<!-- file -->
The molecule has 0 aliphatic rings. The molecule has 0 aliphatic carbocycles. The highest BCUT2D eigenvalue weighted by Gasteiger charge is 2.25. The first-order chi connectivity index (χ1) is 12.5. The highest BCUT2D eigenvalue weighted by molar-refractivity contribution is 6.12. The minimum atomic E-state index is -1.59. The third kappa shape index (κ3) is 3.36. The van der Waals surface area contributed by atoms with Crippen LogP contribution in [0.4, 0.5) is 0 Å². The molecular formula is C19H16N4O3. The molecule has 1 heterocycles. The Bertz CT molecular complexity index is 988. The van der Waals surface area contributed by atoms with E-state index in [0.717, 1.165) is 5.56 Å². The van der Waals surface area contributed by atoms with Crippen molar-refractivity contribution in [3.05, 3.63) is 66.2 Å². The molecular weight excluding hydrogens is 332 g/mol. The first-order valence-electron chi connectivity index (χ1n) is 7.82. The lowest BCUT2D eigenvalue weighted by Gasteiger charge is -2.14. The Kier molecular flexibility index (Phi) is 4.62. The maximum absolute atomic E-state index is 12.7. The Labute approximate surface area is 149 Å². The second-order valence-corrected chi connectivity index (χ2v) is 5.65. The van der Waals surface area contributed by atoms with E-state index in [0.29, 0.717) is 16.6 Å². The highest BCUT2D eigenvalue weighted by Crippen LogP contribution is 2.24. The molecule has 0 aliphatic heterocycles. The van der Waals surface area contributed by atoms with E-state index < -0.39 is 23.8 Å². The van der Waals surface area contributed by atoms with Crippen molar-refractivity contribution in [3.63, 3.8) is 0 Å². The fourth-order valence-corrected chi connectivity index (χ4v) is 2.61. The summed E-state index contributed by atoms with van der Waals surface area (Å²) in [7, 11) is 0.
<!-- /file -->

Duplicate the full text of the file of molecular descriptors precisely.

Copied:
The molecule has 0 aliphatic rings. The molecule has 0 aliphatic carbocycles. The highest BCUT2D eigenvalue weighted by Gasteiger charge is 2.25. The first-order chi connectivity index (χ1) is 12.5. The highest BCUT2D eigenvalue weighted by molar-refractivity contribution is 6.12. The minimum atomic E-state index is -1.59. The third kappa shape index (κ3) is 3.36. The van der Waals surface area contributed by atoms with Crippen LogP contribution in [0.4, 0.5) is 0 Å². The molecular formula is C19H16N4O3. The molecule has 1 heterocycles. The Bertz CT molecular complexity index is 988. The van der Waals surface area contributed by atoms with E-state index in [0.717, 1.165) is 5.56 Å². The van der Waals surface area contributed by atoms with Crippen molar-refractivity contribution in [3.05, 3.63) is 66.2 Å². The molecular weight excluding hydrogens is 332 g/mol. The first-order valence-electron chi connectivity index (χ1n) is 7.82. The lowest BCUT2D eigenvalue weighted by Gasteiger charge is -2.14. The Kier molecular flexibility index (Phi) is 4.62. The maximum absolute atomic E-state index is 12.7. The Labute approximate surface area is 149 Å². The second-order valence-corrected chi connectivity index (χ2v) is 5.65. The van der Waals surface area contributed by atoms with E-state index in [0.29, 0.717) is 16.6 Å². The highest BCUT2D eigenvalue weighted by Crippen LogP contribution is 2.24. The molecule has 0 aliphatic heterocycles. The van der Waals surface area contributed by atoms with E-state index < -0.39 is 23.8 Å². The van der Waals surface area contributed by atoms with Crippen molar-refractivity contribution in [3.63, 3.8) is 0 Å². The fourth-order valence-corrected chi connectivity index (χ4v) is 2.61. The summed E-state index contributed by atoms with van der Waals surface area (Å²) in [7, 11) is 0.